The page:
CHASE HOME FINANCE LLC v. GEORGE HOERNIG

Annotate this Case

NOT FOR PUBLICATION WITHOUT THE

APPROVAL OF THE APPELLATE DIVISION

SUPERIOR COURT OF NEW JERSEY

APPELLATE DIVISION

DOCKET NO. A-0

CHASE HOME FINANCE, LLC,

Plaintiff-Respondent,

v.

GEORGE HOERNIG,

Defendant-Appellant. _______________________________________

September 7, 2016

 

Submitted April 13, 2016 Decided

Before Judges Fuentes and Kennedy.

On appeal from Superior Court of New Jersey, Chancery Division, General Equity Part, Ocean County, Docket No. F-011734-09.

George Hoernig, appellant, pro se.

Fein, Such, Kahn & Sheppard, and Blank Rome, LLP, attorneys for respondent PennyMac Loan Services, as assignee of Chase Home Finance, LLC (Joshua B. Sears, on the brief).

PER CURIAM

Defendant, George Hoernig, appeals from an order entered in 2015, denying his motion to vacate an amended judgment of foreclosure against him and barring his right of redemption on his property in Toms River. On appeal, he argues that plaintiff, assignee of the note and mortgage, has no standing to pursue the action. We disagree and affirm substantially for the reasons articulated by Judge Frank A. Buczynski, Jr. (Ret.), in his opinion from the bench.

In 2007, defendant received a loan in the amount of $251,000 from Gateway Funding Diversified Mortgage Services, L.P., secured by a note and mortgage on his Toms River property. He subsequently defaulted in 2008. Thereafter, the mortgage was assigned to plaintiff on February 23, 2009, and duly recorded on March 10 of that year. Meanwhile, plaintiff filed a complaint in foreclosure on March 5, 2009, and following service of process upon defendant in April, entered default against defendant in July. Final judgment of foreclosure was entered on July 12, 2010.

PennyMac Loan Services, L.L.C., which started servicing the loan in 2014, submitted a certification of amount due, and plaintiff moved to amend the final judgment to reflect the additional sums expended since the original judgment had been entered. Defendant cross-moved to vacate the judgment and sought dismissal of plaintiff's claims on the theory that it lacked standing.

Judge Buczynski denied defendant's cross motion and entered an amended final judgment of foreclosure on January 9, 2015. This appeal followed. We affirm, as we have noted, substantially for the reasons stated by Judge Buczynski, and we find defendant's arguments to be without sufficient merit to warrant discussion in a written opinion. R. 2:11-3(e)(1)(E). We add only the following.

We review a trial court's decision denying a motion to vacate a final judgment under Rule 4:50-1 for abuse of discretion. U.S. Bank Nat'l Ass'n v. Guillaume, 209 N.J. 449, 467 (2012). "The trial court's determination under [Rule 4:50-1] warrants substantial deference," and the abuse of discretion must be clear to warrant reversal. Ibid. (first citing DEG, LLC v. Twp. of Fairfield, 198 N.J. 242, 261 (2009); and then citing Hous. Auth. of Morristown v. Little, 135 N.J. 274, 283 (1994)).

In defendant's motion papers in the Chancery Division, he did not identify the section of Rule 4:50-1 upon which his request was based. His motion, however, was based solely upon the claim that the final judgment was void because plaintiff lacked standing to bring the foreclosure action. Defendant's motion therefore requested relief under Rule 4:50-1(d), asserting that "the judgment or order is void."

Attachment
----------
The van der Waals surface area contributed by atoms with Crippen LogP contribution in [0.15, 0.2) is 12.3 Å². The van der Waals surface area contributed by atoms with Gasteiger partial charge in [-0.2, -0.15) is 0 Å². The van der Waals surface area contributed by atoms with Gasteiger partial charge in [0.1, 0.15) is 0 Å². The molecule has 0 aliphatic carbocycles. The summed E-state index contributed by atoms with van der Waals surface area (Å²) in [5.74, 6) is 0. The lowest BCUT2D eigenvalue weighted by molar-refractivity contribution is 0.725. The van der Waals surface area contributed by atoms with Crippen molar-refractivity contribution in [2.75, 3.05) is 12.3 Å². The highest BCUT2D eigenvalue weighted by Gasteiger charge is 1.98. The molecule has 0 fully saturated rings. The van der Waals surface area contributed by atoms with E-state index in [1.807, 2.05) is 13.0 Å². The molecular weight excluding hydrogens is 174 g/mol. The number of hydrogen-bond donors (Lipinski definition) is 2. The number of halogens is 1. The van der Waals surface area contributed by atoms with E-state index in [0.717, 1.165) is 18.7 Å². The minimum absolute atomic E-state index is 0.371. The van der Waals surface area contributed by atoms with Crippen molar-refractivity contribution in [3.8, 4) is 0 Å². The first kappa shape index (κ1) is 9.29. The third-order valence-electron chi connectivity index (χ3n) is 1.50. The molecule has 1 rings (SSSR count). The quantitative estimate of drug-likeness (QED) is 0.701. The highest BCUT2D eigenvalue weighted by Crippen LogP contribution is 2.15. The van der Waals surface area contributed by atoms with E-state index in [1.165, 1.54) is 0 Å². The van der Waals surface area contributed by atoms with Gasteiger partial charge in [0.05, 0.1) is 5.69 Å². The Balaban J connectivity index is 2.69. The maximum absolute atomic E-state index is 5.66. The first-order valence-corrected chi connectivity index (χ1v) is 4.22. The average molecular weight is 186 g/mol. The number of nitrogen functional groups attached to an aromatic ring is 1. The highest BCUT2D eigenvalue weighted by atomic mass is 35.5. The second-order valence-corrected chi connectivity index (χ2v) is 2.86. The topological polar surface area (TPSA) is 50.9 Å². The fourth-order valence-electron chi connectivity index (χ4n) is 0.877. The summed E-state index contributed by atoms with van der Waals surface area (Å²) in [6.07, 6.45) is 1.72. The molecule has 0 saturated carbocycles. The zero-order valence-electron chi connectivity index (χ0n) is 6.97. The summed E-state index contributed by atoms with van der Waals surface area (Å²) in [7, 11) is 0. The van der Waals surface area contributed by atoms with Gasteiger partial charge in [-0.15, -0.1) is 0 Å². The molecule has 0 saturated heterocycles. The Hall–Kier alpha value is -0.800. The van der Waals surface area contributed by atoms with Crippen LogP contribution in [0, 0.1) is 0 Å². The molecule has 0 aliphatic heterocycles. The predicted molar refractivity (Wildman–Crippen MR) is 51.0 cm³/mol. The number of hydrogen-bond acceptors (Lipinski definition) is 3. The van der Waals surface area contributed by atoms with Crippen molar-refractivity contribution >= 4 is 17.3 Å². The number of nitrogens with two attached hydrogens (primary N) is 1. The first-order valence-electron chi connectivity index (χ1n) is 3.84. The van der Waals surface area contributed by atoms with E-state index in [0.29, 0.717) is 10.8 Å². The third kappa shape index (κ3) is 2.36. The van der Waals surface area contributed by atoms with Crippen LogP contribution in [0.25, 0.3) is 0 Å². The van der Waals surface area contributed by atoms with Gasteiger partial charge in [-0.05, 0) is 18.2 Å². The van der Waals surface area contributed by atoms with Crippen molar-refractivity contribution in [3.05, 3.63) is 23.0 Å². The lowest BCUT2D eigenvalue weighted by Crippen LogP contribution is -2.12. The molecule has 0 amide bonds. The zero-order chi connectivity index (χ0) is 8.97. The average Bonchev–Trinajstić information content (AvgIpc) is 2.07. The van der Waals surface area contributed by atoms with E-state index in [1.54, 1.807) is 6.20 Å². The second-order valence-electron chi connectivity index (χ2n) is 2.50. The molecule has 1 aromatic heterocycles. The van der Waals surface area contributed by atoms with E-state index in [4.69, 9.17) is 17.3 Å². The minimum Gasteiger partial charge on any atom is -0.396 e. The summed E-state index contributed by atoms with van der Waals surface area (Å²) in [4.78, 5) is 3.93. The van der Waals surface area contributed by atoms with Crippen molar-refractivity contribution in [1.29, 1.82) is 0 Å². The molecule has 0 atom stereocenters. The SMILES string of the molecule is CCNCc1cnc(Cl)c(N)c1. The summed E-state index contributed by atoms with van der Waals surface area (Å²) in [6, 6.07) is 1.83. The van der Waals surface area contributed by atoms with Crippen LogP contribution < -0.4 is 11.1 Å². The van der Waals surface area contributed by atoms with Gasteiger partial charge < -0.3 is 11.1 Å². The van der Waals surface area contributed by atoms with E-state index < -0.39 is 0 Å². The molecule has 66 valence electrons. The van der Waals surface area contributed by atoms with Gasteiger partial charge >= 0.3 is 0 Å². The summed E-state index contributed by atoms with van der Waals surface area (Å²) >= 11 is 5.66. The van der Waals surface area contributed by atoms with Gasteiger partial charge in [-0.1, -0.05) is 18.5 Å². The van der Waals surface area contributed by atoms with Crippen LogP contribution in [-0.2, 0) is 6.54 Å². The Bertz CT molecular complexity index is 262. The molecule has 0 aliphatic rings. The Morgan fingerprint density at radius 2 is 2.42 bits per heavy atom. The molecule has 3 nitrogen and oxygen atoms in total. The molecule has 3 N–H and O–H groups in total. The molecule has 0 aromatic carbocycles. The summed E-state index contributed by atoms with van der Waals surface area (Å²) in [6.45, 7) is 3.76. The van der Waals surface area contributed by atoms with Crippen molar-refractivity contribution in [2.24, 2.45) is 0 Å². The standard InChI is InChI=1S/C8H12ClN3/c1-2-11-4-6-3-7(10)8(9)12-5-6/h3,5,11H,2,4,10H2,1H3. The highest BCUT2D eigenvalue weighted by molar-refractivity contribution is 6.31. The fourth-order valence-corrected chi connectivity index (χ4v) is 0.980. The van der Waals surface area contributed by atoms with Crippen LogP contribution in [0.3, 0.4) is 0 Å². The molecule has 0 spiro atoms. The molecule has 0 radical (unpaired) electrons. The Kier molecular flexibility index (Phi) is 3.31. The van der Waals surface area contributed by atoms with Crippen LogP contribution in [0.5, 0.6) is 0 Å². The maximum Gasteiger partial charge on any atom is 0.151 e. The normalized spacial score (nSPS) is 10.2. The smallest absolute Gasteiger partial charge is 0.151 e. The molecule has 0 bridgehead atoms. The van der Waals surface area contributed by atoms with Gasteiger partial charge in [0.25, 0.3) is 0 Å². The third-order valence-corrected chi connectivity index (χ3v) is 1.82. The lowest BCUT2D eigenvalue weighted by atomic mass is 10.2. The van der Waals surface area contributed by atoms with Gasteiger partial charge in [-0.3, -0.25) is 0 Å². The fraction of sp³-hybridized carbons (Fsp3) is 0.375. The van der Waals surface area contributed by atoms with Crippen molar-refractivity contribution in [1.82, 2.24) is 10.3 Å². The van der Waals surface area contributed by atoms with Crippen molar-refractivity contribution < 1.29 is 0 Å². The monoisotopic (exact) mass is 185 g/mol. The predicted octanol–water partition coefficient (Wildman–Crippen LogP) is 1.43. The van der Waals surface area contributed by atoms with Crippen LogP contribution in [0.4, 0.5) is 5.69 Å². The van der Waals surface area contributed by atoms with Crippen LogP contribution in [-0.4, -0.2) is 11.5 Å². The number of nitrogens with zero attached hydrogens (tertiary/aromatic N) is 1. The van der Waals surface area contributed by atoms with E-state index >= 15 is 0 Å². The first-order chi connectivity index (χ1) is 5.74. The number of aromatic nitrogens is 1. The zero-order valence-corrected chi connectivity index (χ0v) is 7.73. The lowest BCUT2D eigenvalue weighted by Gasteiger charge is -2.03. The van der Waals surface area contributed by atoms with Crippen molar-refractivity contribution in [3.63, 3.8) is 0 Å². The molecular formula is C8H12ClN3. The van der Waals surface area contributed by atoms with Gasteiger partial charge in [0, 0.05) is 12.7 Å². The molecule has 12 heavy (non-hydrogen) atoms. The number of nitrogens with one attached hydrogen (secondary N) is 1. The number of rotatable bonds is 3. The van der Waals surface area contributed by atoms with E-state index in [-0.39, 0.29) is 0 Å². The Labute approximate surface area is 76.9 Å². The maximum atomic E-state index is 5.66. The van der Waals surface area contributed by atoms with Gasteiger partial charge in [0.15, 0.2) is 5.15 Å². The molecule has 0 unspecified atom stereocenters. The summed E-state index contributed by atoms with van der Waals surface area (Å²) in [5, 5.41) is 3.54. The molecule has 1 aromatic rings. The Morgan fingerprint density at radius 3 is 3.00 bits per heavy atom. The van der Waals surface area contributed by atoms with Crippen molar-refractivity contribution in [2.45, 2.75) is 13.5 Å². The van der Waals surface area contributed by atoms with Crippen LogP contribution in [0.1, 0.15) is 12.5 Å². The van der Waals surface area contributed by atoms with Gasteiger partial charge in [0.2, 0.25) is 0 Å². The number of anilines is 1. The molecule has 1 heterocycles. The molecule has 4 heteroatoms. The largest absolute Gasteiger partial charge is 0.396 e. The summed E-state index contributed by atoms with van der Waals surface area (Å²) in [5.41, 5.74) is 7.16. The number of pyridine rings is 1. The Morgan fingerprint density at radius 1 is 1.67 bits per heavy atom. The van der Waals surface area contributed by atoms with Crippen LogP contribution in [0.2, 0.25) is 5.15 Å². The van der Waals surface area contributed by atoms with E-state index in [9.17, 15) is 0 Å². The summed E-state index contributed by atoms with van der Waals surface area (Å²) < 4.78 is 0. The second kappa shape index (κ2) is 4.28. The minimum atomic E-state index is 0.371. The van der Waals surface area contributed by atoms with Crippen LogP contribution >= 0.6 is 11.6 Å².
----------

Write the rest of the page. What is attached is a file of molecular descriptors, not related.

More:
We are convinced that the court did not abuse its discretion in determining that plaintiff's alleged lack of standing did not render the final judgment of foreclosure void. As the court correctly noted, we addressed the issue of standing in foreclosure matters in Deutsche Bank Nat'l Trust Co. v. Russo, 429 N.J. Super. 91, 101 (App. Div. 2012), and held that "standing is not a jurisdictional issue in our State court system and, therefore, a foreclosure judgment obtained by a party that lacked standing is not void within the meaning of Rule 4:50-1(d)."1

We are also persuaded that the court's denial of defendant's motion because it was untimely was not an abuse of discretion. Defendant waited four years to raise the standing issue and offered no explanation for his delay. A motion to vacate a judgment made under Rule 4:50-1(d) must be filed within a reasonable time after entry of the judgment. See R. 4:50-2; see also M & D Assocs. v. Mandara, 366 N.J. Super. 341, 351 52 (App. Div.), certif. denied, 180 N.J. 151 (2004).

"In foreclosure matters, equity must be applied to plaintiffs as well as defendants." Deutsche Bank Trust Co. Ams. v. Angeles, 428 N.J. Super. 315, 320 (App. Div. 2012). Where, as here, defendant did not raise the standing issue until four years after entry of the final judgment, did not offer any reason for the delay, and the purported lack of standing upon which he relied did not render the final judgment void, the "trial court did not abuse its discretion in determining that defendant was not equitably entitled to vacate the judgment." Ibid.2

Affirmed.


1 We reach the same conclusion if defendant's motion is considered as one filed under Rule 4:50-1(f). His singular argument before the Chancery Division was that the final judgment should be vacated because plaintiff lacked standing. Those grounds do not constitute an "other reason justifying relief from the operation of the judgment" because a lack of standing did not render the final judgment void. Deutsche Bank, supra, 429 N.J. Super. at 101; Guillaume, supra, 209 N.J. 484 85.

2 Plaintiff possesses the original note, endorsed in blank. The note was submitted in compliance with Rule 4:64-2, prior to its amendment on June 9, 2011.